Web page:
River dolphins are cetaceans, which means that they related to whales and porpoises. These mammals live only in rivers and waterways of Asia and South America. There are five species of river dolphins belonging to three different families. In Asia the Baiji or Chinese river dolphin (Lipotes vexillifer ) lives in the lower part of China's Chang Jiang or Yangtze River. On the Indian subcontinent, Indus river dolphins (Platanista indi ) originally were found throughout almost the entire length of the Indus River, but now are limited to a stretch of that river in the Sind Province of Pakistan. Ganges river dolphins (Platanista gangetica ) are found throughout the Ganges River, although their numbers are decreasing. In South America the Amazon river dolphin (Inia geoffrensis ), also called the boto, is found primarily in the Amazon and Orinoco Rivers of Brazil and Venezuela. The South American franciscana river dolphin (Pontoporia blainvillei ), unlike other river dolphins, is a marine (ocean) dolphin that lives in shallow water close to shore from central Brazil south to Argentina.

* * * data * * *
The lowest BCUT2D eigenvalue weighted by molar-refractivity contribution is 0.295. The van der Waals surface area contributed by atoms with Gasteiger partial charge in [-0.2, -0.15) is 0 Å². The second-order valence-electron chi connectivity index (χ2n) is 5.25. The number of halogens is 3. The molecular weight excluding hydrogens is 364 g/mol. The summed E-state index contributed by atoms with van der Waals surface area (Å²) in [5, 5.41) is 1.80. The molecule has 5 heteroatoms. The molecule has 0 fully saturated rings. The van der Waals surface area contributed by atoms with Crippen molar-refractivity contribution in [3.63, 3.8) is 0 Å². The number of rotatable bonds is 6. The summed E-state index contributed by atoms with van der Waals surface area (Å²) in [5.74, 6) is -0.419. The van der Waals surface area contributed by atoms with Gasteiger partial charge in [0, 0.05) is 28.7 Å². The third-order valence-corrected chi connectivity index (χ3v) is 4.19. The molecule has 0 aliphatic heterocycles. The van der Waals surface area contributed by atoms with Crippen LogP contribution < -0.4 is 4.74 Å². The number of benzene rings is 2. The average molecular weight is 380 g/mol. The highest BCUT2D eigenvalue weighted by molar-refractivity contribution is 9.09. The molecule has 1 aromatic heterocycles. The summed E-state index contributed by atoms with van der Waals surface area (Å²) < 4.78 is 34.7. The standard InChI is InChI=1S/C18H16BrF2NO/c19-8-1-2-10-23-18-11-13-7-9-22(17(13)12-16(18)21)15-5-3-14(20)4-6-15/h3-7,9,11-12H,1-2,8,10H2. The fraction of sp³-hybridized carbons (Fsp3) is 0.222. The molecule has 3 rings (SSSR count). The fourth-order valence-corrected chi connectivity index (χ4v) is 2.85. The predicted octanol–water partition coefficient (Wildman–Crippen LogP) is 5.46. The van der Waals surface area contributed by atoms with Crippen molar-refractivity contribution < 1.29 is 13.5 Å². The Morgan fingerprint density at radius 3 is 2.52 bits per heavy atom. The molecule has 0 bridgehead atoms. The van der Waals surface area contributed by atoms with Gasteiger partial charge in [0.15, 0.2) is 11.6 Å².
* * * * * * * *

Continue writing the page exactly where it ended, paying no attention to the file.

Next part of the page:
The baiji live in China's Yangtze River, one of the busiest waterways in the world. The Chinese have recognized the baiji river dolphin for centuries. The name "baiji," which means "white dolphin," has been found in a Chinese dictionary from 200 b.c. This dolphin is also called the Chinese river dolphin or whitefin dolphin.
Baiji coloring ranges from pale to dark blue-gray on the back and sides. The belly is white or gray-white. The dolphin has a triangular dorsal fin and a snout that continues to grow as it ages.